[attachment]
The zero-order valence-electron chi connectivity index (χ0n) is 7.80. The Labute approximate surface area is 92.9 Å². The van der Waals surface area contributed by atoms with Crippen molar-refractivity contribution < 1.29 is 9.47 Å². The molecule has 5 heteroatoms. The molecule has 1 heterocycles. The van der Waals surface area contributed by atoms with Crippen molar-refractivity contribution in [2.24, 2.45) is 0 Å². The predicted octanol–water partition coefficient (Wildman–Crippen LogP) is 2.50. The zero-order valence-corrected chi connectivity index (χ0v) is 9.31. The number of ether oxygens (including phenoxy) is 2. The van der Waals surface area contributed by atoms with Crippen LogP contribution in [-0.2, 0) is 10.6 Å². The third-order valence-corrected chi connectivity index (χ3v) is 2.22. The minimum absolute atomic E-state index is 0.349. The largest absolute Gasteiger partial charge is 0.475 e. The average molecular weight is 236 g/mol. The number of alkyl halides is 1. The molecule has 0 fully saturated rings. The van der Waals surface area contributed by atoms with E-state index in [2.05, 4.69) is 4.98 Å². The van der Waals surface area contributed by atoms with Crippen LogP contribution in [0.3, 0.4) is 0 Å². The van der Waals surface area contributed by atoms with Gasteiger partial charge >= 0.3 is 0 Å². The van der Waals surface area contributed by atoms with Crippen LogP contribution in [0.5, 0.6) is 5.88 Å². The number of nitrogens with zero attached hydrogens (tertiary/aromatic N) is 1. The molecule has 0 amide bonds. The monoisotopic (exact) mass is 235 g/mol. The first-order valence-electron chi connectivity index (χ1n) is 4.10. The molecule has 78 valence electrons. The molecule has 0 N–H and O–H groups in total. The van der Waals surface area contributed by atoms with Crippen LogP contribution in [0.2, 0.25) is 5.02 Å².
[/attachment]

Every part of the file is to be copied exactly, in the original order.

The zero-order valence-electron chi connectivity index (χ0n) is 7.80. The Labute approximate surface area is 92.9 Å². The van der Waals surface area contributed by atoms with Crippen molar-refractivity contribution < 1.29 is 9.47 Å². The molecule has 5 heteroatoms. The molecule has 1 heterocycles. The van der Waals surface area contributed by atoms with Crippen molar-refractivity contribution in [2.24, 2.45) is 0 Å². The predicted octanol–water partition coefficient (Wildman–Crippen LogP) is 2.50. The zero-order valence-corrected chi connectivity index (χ0v) is 9.31. The number of ether oxygens (including phenoxy) is 2. The van der Waals surface area contributed by atoms with Crippen LogP contribution in [-0.2, 0) is 10.6 Å². The third-order valence-corrected chi connectivity index (χ3v) is 2.22. The minimum absolute atomic E-state index is 0.349. The largest absolute Gasteiger partial charge is 0.475 e. The average molecular weight is 236 g/mol. The number of alkyl halides is 1. The molecule has 0 fully saturated rings. The van der Waals surface area contributed by atoms with E-state index in [2.05, 4.69) is 4.98 Å². The van der Waals surface area contributed by atoms with Crippen LogP contribution in [0.3, 0.4) is 0 Å². The van der Waals surface area contributed by atoms with Gasteiger partial charge >= 0.3 is 0 Å². The van der Waals surface area contributed by atoms with Crippen LogP contribution in [0.5, 0.6) is 5.88 Å². The number of nitrogens with zero attached hydrogens (tertiary/aromatic N) is 1. The molecule has 0 amide bonds. The monoisotopic (exact) mass is 235 g/mol. The first-order valence-electron chi connectivity index (χ1n) is 4.10. The molecule has 78 valence electrons. The molecule has 0 N–H and O–H groups in total. The van der Waals surface area contributed by atoms with Crippen LogP contribution in [0.2, 0.25) is 5.02 Å².